Cannabis and The Movement for Black Lives: The racist roots of the war on weed and the role of the cannabis industry now
“Reefer makes darkies think they’re as good as white men.” So believed Harry Anslinger, founding commissioner of the Bureau of Narcotics and man of many terrible opinions, who did not even attempt to disguise his overt racism while crafting policies specifically meant to punish people of color. Much like policing, it is well known that the prohibition of marijuana, and the so-called War on Drugs as a whole, is rooted in a conscious, strategic effort to suppress and imprison people of color. Dubbed “The New Jim Crow” by Michelle Alexander in her book of the same name (if you haven’t read it, now would be a good time), modern mass incarceration acts as an extension of the oppression of Black communities made foundational to our nation through the institution of slavery, re-codified into law through the War on Drugs, and perpetuated by discriminatory policing to this day.
Despite the legalization of cannabis for adult use gaining traction, more than 650,000 Americans, the majority of whom are people of color, are arrested annually for violating marijuana laws. In Rhode Island, Black people are 3.3 times more likely than white people to be arrested for marijuana (in other states, they can be 6 to 10 times more likely). Once involved in a police encounter, Black individuals are 3.5 times as likely to be killed by the police than their white counterparts.
While the War on Drugs is certainly the fuel that powers the school-to-prison pipeline, it is also used to defend brutal police killings of unarmed Black Americans — George Floyd’s murder was justified by a rumor that he may have been on meth, Philando Castile’s killer cited his use of marijuana as just cause, and Breonna Taylor was shot while asleep in a botched police drug raid (while the suspect was already in custody).
Here’s the thing: When it comes to race and cannabis, decriminalization is not enough. Legalization is not enough. And even state-sponsored cannabis equity programs in legal states don’t even come close to righting the wrongs of hundreds of years of systemic discrimination. Even ending the War on Drugs completely wouldn’t put an end to institutional racism, but it’s one important and long-overdue step in the right direction. The cannabis industry, predicted to be worth more than $1 billion in 2020, has a responsibility to prioritize anti-racism and reparative efforts to communities most impacted by cannabis criminalization.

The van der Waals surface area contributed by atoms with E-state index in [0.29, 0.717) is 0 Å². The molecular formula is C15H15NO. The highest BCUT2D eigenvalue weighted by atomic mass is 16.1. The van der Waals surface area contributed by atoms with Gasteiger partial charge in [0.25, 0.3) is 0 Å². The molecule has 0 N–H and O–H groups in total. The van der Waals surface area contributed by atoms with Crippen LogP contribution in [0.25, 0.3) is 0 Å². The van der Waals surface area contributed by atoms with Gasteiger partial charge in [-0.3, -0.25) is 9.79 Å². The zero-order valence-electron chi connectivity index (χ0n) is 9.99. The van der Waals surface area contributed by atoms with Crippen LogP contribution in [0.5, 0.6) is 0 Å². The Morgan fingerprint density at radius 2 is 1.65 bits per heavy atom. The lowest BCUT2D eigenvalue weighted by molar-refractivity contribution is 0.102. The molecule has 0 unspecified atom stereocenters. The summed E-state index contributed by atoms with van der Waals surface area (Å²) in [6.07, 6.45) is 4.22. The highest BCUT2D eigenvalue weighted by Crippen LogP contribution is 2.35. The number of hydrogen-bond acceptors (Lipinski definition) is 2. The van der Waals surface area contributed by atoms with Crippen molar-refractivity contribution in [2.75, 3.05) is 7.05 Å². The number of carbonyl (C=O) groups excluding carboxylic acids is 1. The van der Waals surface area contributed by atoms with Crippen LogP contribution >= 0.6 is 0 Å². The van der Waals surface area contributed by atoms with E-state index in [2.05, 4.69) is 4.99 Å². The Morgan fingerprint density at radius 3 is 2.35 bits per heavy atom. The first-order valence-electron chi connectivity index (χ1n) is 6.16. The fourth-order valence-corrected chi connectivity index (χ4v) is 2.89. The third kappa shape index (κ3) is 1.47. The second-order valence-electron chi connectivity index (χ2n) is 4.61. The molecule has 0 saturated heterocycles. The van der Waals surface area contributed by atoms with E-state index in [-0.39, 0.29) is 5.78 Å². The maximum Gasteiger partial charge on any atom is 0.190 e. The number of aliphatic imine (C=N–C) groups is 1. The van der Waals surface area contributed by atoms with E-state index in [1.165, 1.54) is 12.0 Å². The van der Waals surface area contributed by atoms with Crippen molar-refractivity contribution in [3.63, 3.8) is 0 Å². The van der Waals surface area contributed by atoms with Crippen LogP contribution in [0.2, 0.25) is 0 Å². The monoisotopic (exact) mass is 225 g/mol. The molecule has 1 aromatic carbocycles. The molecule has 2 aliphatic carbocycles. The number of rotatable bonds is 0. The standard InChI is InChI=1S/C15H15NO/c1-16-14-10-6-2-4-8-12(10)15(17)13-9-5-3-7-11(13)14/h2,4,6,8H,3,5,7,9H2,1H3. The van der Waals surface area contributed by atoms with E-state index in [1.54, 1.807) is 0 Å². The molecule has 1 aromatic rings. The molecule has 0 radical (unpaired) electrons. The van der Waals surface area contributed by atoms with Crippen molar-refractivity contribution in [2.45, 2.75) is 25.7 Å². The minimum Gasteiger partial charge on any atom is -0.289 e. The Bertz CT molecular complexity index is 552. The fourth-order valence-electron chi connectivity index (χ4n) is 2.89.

We need automatic expungement and clemency for non-violent drug offenders, and we need robust equity programs that effectively address the racial inequity that persists in the cannabis industry. We should also defund and demilitarize the police while reinvesting resources into communities where they are badly needed. At the very least, can we agree to stop using legal cannabis revenue to fund policing and drug enforcement? Instead of investing in research or equity programs, Portland, Oregon, imposes a 17% state-mandated tax on cannabis, 15% of which is allocated for the State Police, and an additional 3% tax that goes to the Portland Police department. In California, 20% of the state Marijuana Tax Fund goes to police budgets, and in many states, if tax revenue is destined for the general fund (ahem, Rhode Island), it often ends up in the hands of the police.
The way that legal cannabis markets are set up is critical to ensuring a safe and equitable industry for all, but the way that the cannabis industry responds to this now undeniable movement centering on Black lives will be very telling in terms of how white supremacy infiltrates every corner of this nation, even in an industry rooted in compassion, grassroots activism and civil rights. Where the money comes from and ends up is crucially important, but one of the most fundamental steps the industry should take is to elevate the voices of those most affected by the war on drugs, and ensure that the Black community has a seat at the table when it comes to industry oversight and decision-making. The cannabis industry is just one part of a hugely complex and intersectional movement towards anti-racism in all aspects of society, and the guiding principles of the BLM movement should be centered in any conversation around equity in the cannabis industry.
One can only hope that Steve DeAngelo, longtime cannabis activist and founder of the Last Prisoner Project, speaks for the entire industry when he says: “We have a debt of history we need to honor and need to pay. This industry would not exist without the efforts of generations of African Americans, who were the first people to bring cannabis to North America…Cannabis is a gift of the African American community to the rest of the country.”